As we can see, buyers are eager to find a new home, but there's a big challenge in the market: a lack of homes available to purchase. Danielle Hale, Chief Economist at explains:

"The June Housing Trends Report showed that buyers still outnumber sellers which is causing the gap in time on market to shrink, prices to grow at a faster pace than pre-COVID, and the number of homes available for sale to decrease by more than last month. These trends play out similarly in the most recent week's data with the change in time on market being most notable. In the most recent week homes sat on the market just 7 days longer than last year whereas the rest of June saw homes sit 2 weeks or more longer than last year."

In essence, home sales are picking up speed and buyers are purchasing them at a faster rate than they're coming to the market. Hale continues to say:

"The housing market has plenty of buyers who would benefit from a few more sellers. If the virus can be contained and home prices continue to grow, this may help bring sellers back to the housing market."

Bottom Line

If you're considering selling and your current house has some of the features today's buyers are looking for, let's connect. You'll likely be able to sell at the best price, in the least amount of time, and will be able to take advantage of the low interest rates available right now when buying your new home.


Thinking of Selling Your House? Now May be the Right Time | MyKCM

Inventory is arguably the biggest challenge for buyers in today's housing market. There are simply more buyers actively looking for homes to purchase than there are sellers selling them, so the scale is tipped in favor of the sellers.

According to the latest Existing Home Sales Report from the National Association of Realtors (NAR), total housing inventory is down 18.8% from one year ago. Inventory is well below what was available last year, and the houses that do come to the market are selling very quickly.

Sam Khater, Chief Economist at Freddie Mac notes:

"Simply put, new housing supply is not keeping up with rising demand. We estimate that the housing market is undersupplied by 3.3 million units, and the shortage is rising by about 300,000 units a year. More than half of all states have a housing shortage."

Why is inventory so low?

There are many reasons why it's hard to find a home to buy today, stemming from an undersupply of newly constructed homes to sellers pressing pause on their moving plans due to the current health pandemic. One of the key factors making it even more challenging, however, is the amount of time current homeowners are staying in their homes. There has truly been a fundamental shift in the market that started about 10 years ago: people are staying put longer, and it's contributing to the shortage of houses for sale.

In the 2019 Profile of Home Buyers and Sellers, NAR explained:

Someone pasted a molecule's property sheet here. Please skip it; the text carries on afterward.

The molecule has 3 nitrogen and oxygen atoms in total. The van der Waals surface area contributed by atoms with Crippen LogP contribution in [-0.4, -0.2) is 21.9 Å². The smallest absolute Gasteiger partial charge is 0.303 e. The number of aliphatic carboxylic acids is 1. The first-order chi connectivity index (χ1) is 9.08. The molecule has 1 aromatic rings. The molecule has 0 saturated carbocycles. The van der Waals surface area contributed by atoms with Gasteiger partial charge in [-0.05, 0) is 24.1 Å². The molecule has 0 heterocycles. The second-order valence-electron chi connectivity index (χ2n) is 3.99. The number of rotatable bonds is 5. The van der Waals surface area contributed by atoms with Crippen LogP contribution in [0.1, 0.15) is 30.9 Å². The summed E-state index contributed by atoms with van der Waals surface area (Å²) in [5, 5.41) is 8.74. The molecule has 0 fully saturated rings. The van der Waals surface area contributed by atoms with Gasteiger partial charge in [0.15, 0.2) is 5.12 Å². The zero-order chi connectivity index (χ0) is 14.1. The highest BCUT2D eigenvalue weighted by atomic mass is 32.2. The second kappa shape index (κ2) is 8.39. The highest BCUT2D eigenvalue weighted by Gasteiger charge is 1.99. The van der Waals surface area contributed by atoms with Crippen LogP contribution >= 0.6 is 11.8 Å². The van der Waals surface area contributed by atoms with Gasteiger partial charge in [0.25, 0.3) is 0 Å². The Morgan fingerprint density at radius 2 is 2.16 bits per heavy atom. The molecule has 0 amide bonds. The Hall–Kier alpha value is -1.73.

"In 2019, the median tenure for sellers was 10 years…After 2008, the median tenure in the home began to increase by one year each year. By 2011, the median tenure reached nine years, where it remained for three consecutive years, and jumped up again in 2014 to 10 years."

As shown in the graph below, historical data indicates that staying in a home for 5-7 years used to be the norm, until the housing bubble burst. Since 2010, that length of time has trended upward, toward 9-10 years, largely due to homeowners aiming to recoup their equity:Thinking of Selling Your House? Now May be the Right Time | MyKCMThankfully, with the strength the market has gained over the last 10 years, today's homeowners are in a much better equity position. Now is a fantastic time for homeowners who are ready to make a move to break the 10-year trend and sell their houses, especially while buyer demand is so high and inventory is so low. It's a prime time to sell.

In addition, with today's historically low interest rates, there's an opportunity for sellers to maintain a low monthly payment while getting more house for their money. Think: move-up opportunity, more square footage, or finding the features they're really looking for rather than doing costly renovations. With more new homes poised to enter the market this year, homeowners ready to make a move may have a golden opportunity to do so right now.

Bottom Line

There are simply not enough houses for sale today. If you're ready to leverage your equity and sell your house, let's connect today. It's a great time to move while demand for homes to buy is extremely high.


Staging Mistakes

Staging your home is an important step to take before putting it on the market. It helps your real estate photos look more appealing, which brings potential buyers inside your door. And once the buyers are there, a perfectly staged home lets them visualize their family living happily in your home. Home staging mistakes, however, can have the opposite effect.

Our real estate agents point out the following common staging mistakes you might be making in your home. 

  1. Failing to Start with a Plan
    Start your home staging process by having a plan and strategy. Keep in mind who your home is likely to appeal to and stage your home accordingly.

  2. Neglecting to Make Improvements
    Making quick, inexpensive improvements to your home and fixing major problems that can't be ignored are important to prospective buyers. The most beautiful, appropriate staging won't hide maintenance issues that need to be addressed.

  3. Ignoring Your Home's Lighting